We had a new attendee this week. We have Trevor Nesbit visiting from Christchurch, New Zealand until the end of December. Hopefully we will find out a little more about his work in a later lab meeting, but for this meeting we let him off with a quick introduction and let him settle in and listen to Judith.

Judith was talking to the group about the results of a course she taught last year – Technology Enhanced Learning Environments (TELE). A core component of the course was a group project, and to help to make this project more interesting and relevant Judith asked contacts from a group called Digital Education Brighton to get involved. Three different schools came forward, and the groups were asked to go through the process of gathering requirements by a range of means and producing a motivating learning experience for secondary school children around programming. Judith had three of the finished projects that she wanted to share with us.

Project 1 was a very nicely produced set of resources for teachers, including YouTube tutorials and a PowerPoint self-guided learning system that lead the students through creating a small game in Scratch. The graphics were fantastic, although Judith felt that the material itself was somewhat behaviouralist and not particularly ground-breaking.

Project 2 was a great little game called Blobs, which made use of a puzzle-solving mechanic not unlike lemmings to explore the differences between classes and objects with properties and methods. A series of different types of blob with a variety of different properties and methods had to be used together to solve levels. Pejman had a little difficulty with the third level, so this is by no means straightforward! Again, high production values and a lot of thought had gone into this, but it would be interesting to see whether this did actually help children understand coding. Ben asked if in later levels they introduced actual code, which would be an obvious next step that hadn’t been completed.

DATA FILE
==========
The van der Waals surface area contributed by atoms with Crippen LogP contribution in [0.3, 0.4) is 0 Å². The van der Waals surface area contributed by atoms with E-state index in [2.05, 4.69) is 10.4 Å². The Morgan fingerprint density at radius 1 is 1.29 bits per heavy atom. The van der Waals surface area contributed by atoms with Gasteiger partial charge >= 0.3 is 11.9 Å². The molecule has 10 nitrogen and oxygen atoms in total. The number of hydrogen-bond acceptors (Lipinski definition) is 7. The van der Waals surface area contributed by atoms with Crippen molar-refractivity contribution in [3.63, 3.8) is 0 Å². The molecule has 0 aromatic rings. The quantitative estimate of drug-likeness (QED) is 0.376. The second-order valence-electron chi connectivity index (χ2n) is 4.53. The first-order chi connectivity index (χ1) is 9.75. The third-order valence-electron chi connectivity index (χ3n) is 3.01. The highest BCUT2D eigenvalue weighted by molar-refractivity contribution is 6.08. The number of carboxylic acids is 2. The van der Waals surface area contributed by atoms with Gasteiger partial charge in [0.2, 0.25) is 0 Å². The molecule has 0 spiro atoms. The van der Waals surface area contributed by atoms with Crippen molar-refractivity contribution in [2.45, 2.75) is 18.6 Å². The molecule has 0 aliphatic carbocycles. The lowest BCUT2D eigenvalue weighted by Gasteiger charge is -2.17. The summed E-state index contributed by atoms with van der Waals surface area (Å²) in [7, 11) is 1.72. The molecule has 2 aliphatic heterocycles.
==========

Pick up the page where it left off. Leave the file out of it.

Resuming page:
Project 3 was awesome. Rather than teach programming (the school they were working with already did rather well at that) they looked at software design, with a particular emphasis on user-centred processes. It was a flash program (I’m hesitating to call it a game) that students could go through, collecting requirements from a school that needed a particular piece of software building. Different parts of the scenario required different data-gathering methods – e.g. A recorded message from the headmaster, a questionnaire for the parents, focus groups etc. There were extra bits of information available on all the methods in program, which was very polished. In addition to this, they had prepared lesson plans for the teacher, work sheets to go with the lesson plans, presentations for the teacher to go through for each lesson… It was extremely complete, and a very interesting angle to take on the problem.

Judith’s main problem is that she wants to make these resources available (along with others from other years), either for teachers to use as is, or for further development/modification. The obvious way to do this is via the web, and the group had a variety of suggestions for how that could be achieved (many featured undergraduate labour – if you are an undergraduate who fancies building this let us know!). It was good to hear about the course and the projects.

Next week features a change of venue, as the Interact Lab is being used for some teaching. We will therefore be colonising the IDEAs lab from 11-12 next Tuesday instead. We remembered biscuits for this week, so those frozen cakes still remain and will be out of reach next week. There’s a good chance the cakes will make it to Christmas at this rate!

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